From Dargaville you drive north for another hour through narrow and windy roads to the Kauri forest. Kauri trees are native to New Zealand and make great furniture and other wood products. Unfortunately they were almost wiped out and are now protected. There are two stops you can make in the forest. We stopped to see Tane Mahuta, the grandfather of all Kauri trees, about 12 feet wide. You park at the side of the road and walk along a path for about 5 minutes. When you turn a corner it is in front of you in all its majesty. There are two viewing areas. When you get to the second area, two Maori girls are playing guitars and singing, looking for donations of which we made a small one. There is a second stop involving about a twenty minute walk into the forest where you can view several other Kauri trees.
From here we drove directly to Pahia, about another hour and 1/2 away.
Once you have turned off the main highway to go to Matahoke, you can only expect to travel about 70 kilometres per hour as the roads are narrow and windy. Traffic however, was fairly light for our trip.
We arrived in Pahia about 5:00 PM and checked into the Pahia Pacific Resort for the next three nights.
If it is your first day of driving on the left side of the road combined with the narrow and shoulderless roads, you may find this a very full day. If you have lots of time you may wish to make this a two day trip. We found that if you book ahead there are private eco tours available at Matakohe and there were several B & B's in the area.
Written by BenHur on 15 Sep, 2004
To expand, we had a long weekend in Auckland. As our 5-year-old son loves all animal life, we thought we'd treat him to Kelly Tarlton's Underwater World. Also, with two small children in tow, we thought a rental car was needed. So we arranged both…Read More
To expand, we had a long weekend in Auckland. As our 5-year-old son loves all animal life, we thought we'd treat him to Kelly Tarlton's Underwater World. Also, with two small children in tow, we thought a rental car was needed. So we arranged both using RCI Points. The consultant was very good and very pleasant, but he told me there would be a $NZ56 transaction fee. I asked if that was all and he said yes, but that was for the rental car alone. When our credit card bill came there was $NZ56 for the car and $NZ34 for Kelly Tarlton's. Naturally, I felt a bit resentful that even when I had tried to clarify the transaction fee, he'd only given me half the story. I rang to voice my disapproval and got voicemail. No one ever returned my call. More poor service. So the initial good service was dissipated by follow-up poor service. If you take your RCI Points Value for your resort, you can figure out a monetary equivalent. We worked out that if we had bought the tickets for Kelly Tarlton at the door, it was cheaper than doing it through RCI Points if you add the transaction fee. So where is the incentive to use the scheme for allied products? Close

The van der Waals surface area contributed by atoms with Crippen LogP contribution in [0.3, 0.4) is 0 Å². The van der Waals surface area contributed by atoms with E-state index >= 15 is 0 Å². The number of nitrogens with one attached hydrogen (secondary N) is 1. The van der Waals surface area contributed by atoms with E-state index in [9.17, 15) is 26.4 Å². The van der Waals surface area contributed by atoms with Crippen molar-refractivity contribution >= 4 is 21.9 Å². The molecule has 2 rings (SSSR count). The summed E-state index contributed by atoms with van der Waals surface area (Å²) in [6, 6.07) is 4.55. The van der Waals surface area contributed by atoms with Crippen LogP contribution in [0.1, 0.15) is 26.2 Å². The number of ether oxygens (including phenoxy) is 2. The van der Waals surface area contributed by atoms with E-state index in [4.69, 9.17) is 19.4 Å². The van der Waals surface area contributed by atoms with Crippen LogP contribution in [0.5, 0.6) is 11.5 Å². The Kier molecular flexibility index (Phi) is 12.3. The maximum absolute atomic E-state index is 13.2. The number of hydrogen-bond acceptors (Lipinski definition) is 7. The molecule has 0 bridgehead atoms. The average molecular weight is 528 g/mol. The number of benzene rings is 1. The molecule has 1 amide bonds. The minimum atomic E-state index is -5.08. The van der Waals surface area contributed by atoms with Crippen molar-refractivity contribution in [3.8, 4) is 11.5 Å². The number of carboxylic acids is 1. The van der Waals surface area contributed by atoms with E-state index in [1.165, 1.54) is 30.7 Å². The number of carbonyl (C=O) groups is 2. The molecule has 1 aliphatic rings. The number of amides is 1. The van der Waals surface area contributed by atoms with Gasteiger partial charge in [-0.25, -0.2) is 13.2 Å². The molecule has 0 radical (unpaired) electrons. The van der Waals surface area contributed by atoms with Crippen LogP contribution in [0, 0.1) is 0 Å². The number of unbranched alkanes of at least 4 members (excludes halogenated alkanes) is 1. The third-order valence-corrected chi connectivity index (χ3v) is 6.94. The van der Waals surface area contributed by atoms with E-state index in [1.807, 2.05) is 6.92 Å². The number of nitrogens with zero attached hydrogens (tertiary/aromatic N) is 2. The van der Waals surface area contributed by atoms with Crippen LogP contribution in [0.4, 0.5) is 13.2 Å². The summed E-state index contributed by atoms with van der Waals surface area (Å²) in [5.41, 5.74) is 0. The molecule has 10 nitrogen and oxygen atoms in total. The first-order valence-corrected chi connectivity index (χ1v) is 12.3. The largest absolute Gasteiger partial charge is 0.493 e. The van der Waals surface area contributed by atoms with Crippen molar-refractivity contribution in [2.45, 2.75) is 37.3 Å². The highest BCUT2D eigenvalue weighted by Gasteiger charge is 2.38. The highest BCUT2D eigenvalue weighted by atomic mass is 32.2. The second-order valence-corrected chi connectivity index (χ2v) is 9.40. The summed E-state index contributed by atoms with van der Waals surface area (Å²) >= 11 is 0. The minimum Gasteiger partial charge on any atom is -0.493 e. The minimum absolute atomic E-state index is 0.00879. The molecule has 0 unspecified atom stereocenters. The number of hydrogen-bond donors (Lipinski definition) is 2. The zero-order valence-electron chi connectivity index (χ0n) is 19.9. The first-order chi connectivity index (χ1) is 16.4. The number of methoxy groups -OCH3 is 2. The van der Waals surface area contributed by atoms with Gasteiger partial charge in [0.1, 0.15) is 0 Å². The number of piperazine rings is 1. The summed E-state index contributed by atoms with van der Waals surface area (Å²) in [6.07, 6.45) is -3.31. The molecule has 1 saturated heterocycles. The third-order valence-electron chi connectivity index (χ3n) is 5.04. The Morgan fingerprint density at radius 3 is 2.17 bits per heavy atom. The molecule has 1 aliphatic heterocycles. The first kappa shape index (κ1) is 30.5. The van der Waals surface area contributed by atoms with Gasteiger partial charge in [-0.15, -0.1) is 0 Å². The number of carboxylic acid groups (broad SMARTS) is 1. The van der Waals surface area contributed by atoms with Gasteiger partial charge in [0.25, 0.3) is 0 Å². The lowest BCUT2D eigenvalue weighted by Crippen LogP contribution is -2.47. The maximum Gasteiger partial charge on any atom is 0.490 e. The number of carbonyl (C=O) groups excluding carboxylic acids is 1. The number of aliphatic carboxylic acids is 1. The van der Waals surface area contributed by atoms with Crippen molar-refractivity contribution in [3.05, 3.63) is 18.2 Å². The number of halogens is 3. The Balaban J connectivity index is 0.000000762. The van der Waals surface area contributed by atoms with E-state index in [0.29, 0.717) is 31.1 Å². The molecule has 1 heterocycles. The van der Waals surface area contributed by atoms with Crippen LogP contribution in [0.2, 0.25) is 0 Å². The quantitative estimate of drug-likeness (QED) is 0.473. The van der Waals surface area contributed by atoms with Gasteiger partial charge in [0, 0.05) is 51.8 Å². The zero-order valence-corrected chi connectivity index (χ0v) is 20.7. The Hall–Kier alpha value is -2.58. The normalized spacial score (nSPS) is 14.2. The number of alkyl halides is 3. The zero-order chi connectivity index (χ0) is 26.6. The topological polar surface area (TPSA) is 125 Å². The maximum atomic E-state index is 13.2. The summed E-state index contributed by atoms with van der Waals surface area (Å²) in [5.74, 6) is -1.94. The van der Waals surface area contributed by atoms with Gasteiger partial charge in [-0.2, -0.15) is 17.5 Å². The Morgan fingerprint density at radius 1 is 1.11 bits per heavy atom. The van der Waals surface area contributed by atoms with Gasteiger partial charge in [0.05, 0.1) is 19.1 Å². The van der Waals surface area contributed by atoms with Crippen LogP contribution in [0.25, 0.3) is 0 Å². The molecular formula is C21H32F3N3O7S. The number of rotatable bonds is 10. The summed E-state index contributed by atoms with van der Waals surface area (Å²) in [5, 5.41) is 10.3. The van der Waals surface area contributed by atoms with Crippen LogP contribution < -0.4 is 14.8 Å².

Written by Janeight on 21 Oct, 2002
Great Barrier Island is situated in the outer Hauraki Gulf, and enjoys a wonderful climate in spring through to autumn, although the winter leaves the Island very windswept. The Island is the largest offshore island of the North Island, and is named so because…Read More
Great Barrier Island is situated in the outer Hauraki Gulf, and enjoys a wonderful climate in spring through to autumn, although the winter leaves the Island very windswept. The Island is the largest offshore island of the North Island, and is named so because it gives protection to the Gulf.
It is also home to a huge amount of wildlife, including rare species of plant, animal and bird, such as the tui, brown teal duck, wood pigeon, and the occassional wild pig!
The history of the Island is varied and interesting. The majority of the history involves logging and mining - in 1892, gold was found at Te Ahumata, and the gold rush started. A stamping battery was built especially for this, the former site of which can be visited today, as can some of the entrances to the mines.
Then, in 1909, kauri logging started, and was used to build many of the properties in the Auckland area. To save time, the kauri were logged at the top of the hills, and then dams were built in the river, the logs piled up in the dam, and then the gates released so that the logs floated downstream and to the harbour, ready for transportation to Auckland.
Miners Head, at the north of the Island, was the scene of New Zealands' worst maritime disaster to date, when S.S. Wairarapa hit the cliff face and killed 121 people. The graveyard marks the spot, and can be walked to from the main road.
Another unique attraction is Pigeon Grams! In 1898, Aucklands' first Pigeon Gram was sent from Great Barrier Island, as an early form of airmail. If you go to Port Fitzroy today, you can send a letter by Pigeon Gram from the Island office, to the Auckland office, and it is then forwarded by modern airmail to any international destination (and you get a special Pigeon Gram stamp!).
All in all, Great Barrier Island has so much to offer, and the ever so friendly locals make the Island even better and welcoming.
Written by Avid Traveler on 09 Jan, 2003
Nicknamed the "City of Sails," Auckland is well known by the hundreds of yachts and boats one can see bobbing around the harbor of Hauraki Gulf. Housing over one million locals, quite naturally Auckland is New Zealand’s largest city and has a wide array of…Read More
Nicknamed the "City of Sails," Auckland is well known by the hundreds of yachts and boats one can see bobbing around the harbor of Hauraki Gulf. Housing over one million locals, quite naturally Auckland is New Zealand’s largest city and has a wide array of activities and events guaranteed to satisfy even the pickiest of travelers. Besides being the host of the 2002 World Cup, one can find some of the country’s best zoos, parks, art galleries, museums, casinos, and nightlife. However, if you are looking to get away from the big city, you won't have to travel far to find a secluded black- or gold-sand beach to relax on and breath in the fresh kiwi air. Close